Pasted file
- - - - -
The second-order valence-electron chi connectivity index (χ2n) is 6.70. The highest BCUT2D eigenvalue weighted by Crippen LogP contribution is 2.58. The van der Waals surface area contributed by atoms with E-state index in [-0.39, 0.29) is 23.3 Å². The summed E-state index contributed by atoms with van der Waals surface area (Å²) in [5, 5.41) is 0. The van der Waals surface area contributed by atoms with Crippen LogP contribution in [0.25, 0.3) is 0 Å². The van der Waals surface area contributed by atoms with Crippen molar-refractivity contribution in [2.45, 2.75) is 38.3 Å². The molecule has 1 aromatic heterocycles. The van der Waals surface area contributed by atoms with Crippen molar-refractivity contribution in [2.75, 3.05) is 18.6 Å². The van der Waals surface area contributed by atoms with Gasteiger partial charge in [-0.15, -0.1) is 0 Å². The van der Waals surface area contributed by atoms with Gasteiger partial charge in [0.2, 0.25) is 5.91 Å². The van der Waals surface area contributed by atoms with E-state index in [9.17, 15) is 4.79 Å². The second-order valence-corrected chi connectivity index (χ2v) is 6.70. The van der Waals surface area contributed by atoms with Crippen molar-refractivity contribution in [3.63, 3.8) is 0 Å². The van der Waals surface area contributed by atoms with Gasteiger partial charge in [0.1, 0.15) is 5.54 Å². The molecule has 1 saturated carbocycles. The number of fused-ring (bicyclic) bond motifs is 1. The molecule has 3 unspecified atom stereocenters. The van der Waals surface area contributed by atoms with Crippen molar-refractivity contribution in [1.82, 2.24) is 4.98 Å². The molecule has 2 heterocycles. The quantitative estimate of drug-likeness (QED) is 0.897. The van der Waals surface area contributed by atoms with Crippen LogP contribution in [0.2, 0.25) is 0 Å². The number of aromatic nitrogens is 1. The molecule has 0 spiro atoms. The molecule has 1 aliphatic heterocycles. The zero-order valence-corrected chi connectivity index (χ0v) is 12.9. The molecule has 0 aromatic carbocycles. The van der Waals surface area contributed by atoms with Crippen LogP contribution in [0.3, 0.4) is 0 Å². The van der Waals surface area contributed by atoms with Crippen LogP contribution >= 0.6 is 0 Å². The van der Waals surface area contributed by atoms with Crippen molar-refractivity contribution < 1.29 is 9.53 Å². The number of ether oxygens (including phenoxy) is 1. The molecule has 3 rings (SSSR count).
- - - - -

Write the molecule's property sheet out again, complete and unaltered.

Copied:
The second-order valence-electron chi connectivity index (χ2n) is 6.70. The highest BCUT2D eigenvalue weighted by Crippen LogP contribution is 2.58. The van der Waals surface area contributed by atoms with E-state index in [-0.39, 0.29) is 23.3 Å². The summed E-state index contributed by atoms with van der Waals surface area (Å²) in [5, 5.41) is 0. The van der Waals surface area contributed by atoms with Crippen LogP contribution in [0.25, 0.3) is 0 Å². The van der Waals surface area contributed by atoms with Crippen molar-refractivity contribution in [2.45, 2.75) is 38.3 Å². The molecule has 1 aromatic heterocycles. The van der Waals surface area contributed by atoms with Crippen molar-refractivity contribution in [2.75, 3.05) is 18.6 Å². The van der Waals surface area contributed by atoms with Gasteiger partial charge in [-0.15, -0.1) is 0 Å². The van der Waals surface area contributed by atoms with Gasteiger partial charge in [0.2, 0.25) is 5.91 Å². The van der Waals surface area contributed by atoms with E-state index in [9.17, 15) is 4.79 Å². The second-order valence-corrected chi connectivity index (χ2v) is 6.70. The van der Waals surface area contributed by atoms with Crippen molar-refractivity contribution in [3.63, 3.8) is 0 Å². The van der Waals surface area contributed by atoms with Gasteiger partial charge in [0.1, 0.15) is 5.54 Å². The molecule has 1 saturated carbocycles. The number of fused-ring (bicyclic) bond motifs is 1. The molecule has 3 unspecified atom stereocenters. The van der Waals surface area contributed by atoms with Crippen molar-refractivity contribution in [1.82, 2.24) is 4.98 Å². The molecule has 2 heterocycles. The quantitative estimate of drug-likeness (QED) is 0.897. The van der Waals surface area contributed by atoms with Crippen LogP contribution in [0.2, 0.25) is 0 Å². The number of aromatic nitrogens is 1. The molecule has 0 spiro atoms. The molecule has 1 aliphatic heterocycles. The zero-order valence-corrected chi connectivity index (χ0v) is 12.9. The molecule has 0 aromatic carbocycles. The van der Waals surface area contributed by atoms with Crippen LogP contribution in [0.3, 0.4) is 0 Å². The van der Waals surface area contributed by atoms with Crippen LogP contribution >= 0.6 is 0 Å². The van der Waals surface area contributed by atoms with Crippen molar-refractivity contribution < 1.29 is 9.53 Å². The number of ether oxygens (including phenoxy) is 1. The molecule has 3 rings (SSSR count).